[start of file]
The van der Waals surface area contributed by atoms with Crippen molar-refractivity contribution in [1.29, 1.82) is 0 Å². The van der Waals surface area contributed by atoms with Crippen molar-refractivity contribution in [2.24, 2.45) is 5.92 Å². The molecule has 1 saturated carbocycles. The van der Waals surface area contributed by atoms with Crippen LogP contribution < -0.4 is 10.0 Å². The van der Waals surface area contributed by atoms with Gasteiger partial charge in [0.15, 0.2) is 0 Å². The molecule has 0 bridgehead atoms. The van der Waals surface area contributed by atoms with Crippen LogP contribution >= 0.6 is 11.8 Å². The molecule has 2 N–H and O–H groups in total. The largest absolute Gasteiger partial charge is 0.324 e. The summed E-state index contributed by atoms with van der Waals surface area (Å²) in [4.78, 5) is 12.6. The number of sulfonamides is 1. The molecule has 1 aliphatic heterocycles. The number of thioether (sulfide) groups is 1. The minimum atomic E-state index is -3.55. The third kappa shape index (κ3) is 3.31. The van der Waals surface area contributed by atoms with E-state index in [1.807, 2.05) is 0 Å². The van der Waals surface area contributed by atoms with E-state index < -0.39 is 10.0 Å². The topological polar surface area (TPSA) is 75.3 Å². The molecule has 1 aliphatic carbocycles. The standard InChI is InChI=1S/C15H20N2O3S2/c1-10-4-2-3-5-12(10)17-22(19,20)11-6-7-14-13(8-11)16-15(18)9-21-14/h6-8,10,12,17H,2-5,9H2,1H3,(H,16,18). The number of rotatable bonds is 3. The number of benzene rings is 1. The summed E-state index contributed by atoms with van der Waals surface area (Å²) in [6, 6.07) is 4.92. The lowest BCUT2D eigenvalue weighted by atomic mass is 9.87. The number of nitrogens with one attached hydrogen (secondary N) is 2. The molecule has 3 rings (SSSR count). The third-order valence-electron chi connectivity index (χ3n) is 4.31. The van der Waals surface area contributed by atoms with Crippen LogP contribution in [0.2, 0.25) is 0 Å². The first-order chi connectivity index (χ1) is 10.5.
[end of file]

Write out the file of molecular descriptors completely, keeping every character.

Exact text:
The van der Waals surface area contributed by atoms with Crippen molar-refractivity contribution in [1.29, 1.82) is 0 Å². The van der Waals surface area contributed by atoms with Crippen molar-refractivity contribution in [2.24, 2.45) is 5.92 Å². The molecule has 1 saturated carbocycles. The van der Waals surface area contributed by atoms with Crippen LogP contribution < -0.4 is 10.0 Å². The van der Waals surface area contributed by atoms with Gasteiger partial charge in [0.15, 0.2) is 0 Å². The molecule has 0 bridgehead atoms. The van der Waals surface area contributed by atoms with Crippen LogP contribution >= 0.6 is 11.8 Å². The molecule has 2 N–H and O–H groups in total. The largest absolute Gasteiger partial charge is 0.324 e. The summed E-state index contributed by atoms with van der Waals surface area (Å²) in [4.78, 5) is 12.6. The number of sulfonamides is 1. The molecule has 1 aliphatic heterocycles. The number of thioether (sulfide) groups is 1. The minimum atomic E-state index is -3.55. The third kappa shape index (κ3) is 3.31. The van der Waals surface area contributed by atoms with E-state index in [1.807, 2.05) is 0 Å². The van der Waals surface area contributed by atoms with E-state index < -0.39 is 10.0 Å². The topological polar surface area (TPSA) is 75.3 Å². The molecule has 1 aliphatic carbocycles. The standard InChI is InChI=1S/C15H20N2O3S2/c1-10-4-2-3-5-12(10)17-22(19,20)11-6-7-14-13(8-11)16-15(18)9-21-14/h6-8,10,12,17H,2-5,9H2,1H3,(H,16,18). The number of rotatable bonds is 3. The number of benzene rings is 1. The summed E-state index contributed by atoms with van der Waals surface area (Å²) in [6, 6.07) is 4.92. The lowest BCUT2D eigenvalue weighted by atomic mass is 9.87. The number of nitrogens with one attached hydrogen (secondary N) is 2. The molecule has 3 rings (SSSR count). The third-order valence-electron chi connectivity index (χ3n) is 4.31. The van der Waals surface area contributed by atoms with Crippen LogP contribution in [0.2, 0.25) is 0 Å². The first-order chi connectivity index (χ1) is 10.5.